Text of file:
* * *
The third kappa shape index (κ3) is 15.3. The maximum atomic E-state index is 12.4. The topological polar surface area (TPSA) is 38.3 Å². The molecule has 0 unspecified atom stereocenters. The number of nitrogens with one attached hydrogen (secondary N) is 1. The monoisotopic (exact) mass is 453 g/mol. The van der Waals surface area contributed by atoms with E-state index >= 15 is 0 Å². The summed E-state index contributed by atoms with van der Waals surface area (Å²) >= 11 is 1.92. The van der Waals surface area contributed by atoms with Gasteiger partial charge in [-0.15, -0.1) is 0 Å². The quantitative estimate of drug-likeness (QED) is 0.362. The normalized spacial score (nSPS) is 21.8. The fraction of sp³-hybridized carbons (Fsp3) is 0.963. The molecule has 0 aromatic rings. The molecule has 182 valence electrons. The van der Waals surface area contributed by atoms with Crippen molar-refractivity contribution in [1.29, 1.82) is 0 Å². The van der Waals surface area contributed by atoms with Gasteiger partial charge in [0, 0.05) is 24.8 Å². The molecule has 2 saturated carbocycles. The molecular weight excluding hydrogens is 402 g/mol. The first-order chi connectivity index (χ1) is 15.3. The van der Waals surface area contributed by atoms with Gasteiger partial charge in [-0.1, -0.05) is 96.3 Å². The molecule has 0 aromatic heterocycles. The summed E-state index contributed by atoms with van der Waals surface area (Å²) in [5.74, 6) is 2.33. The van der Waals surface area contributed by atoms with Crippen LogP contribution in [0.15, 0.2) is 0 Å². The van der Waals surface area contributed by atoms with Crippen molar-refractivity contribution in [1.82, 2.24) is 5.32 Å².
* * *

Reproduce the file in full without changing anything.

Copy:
The third kappa shape index (κ3) is 15.3. The maximum atomic E-state index is 12.4. The topological polar surface area (TPSA) is 38.3 Å². The molecule has 0 unspecified atom stereocenters. The number of nitrogens with one attached hydrogen (secondary N) is 1. The monoisotopic (exact) mass is 453 g/mol. The van der Waals surface area contributed by atoms with E-state index >= 15 is 0 Å². The summed E-state index contributed by atoms with van der Waals surface area (Å²) >= 11 is 1.92. The van der Waals surface area contributed by atoms with Gasteiger partial charge in [-0.15, -0.1) is 0 Å². The quantitative estimate of drug-likeness (QED) is 0.362. The normalized spacial score (nSPS) is 21.8. The fraction of sp³-hybridized carbons (Fsp3) is 0.963. The molecule has 0 aromatic rings. The molecule has 182 valence electrons. The van der Waals surface area contributed by atoms with Crippen molar-refractivity contribution in [1.29, 1.82) is 0 Å². The van der Waals surface area contributed by atoms with Gasteiger partial charge in [0, 0.05) is 24.8 Å². The molecule has 2 saturated carbocycles. The molecular weight excluding hydrogens is 402 g/mol. The first-order chi connectivity index (χ1) is 15.3. The van der Waals surface area contributed by atoms with Gasteiger partial charge in [-0.1, -0.05) is 96.3 Å². The molecule has 0 aromatic heterocycles. The summed E-state index contributed by atoms with van der Waals surface area (Å²) in [5.74, 6) is 2.33. The van der Waals surface area contributed by atoms with Crippen LogP contribution in [0.15, 0.2) is 0 Å². The van der Waals surface area contributed by atoms with Crippen molar-refractivity contribution in [1.82, 2.24) is 5.32 Å².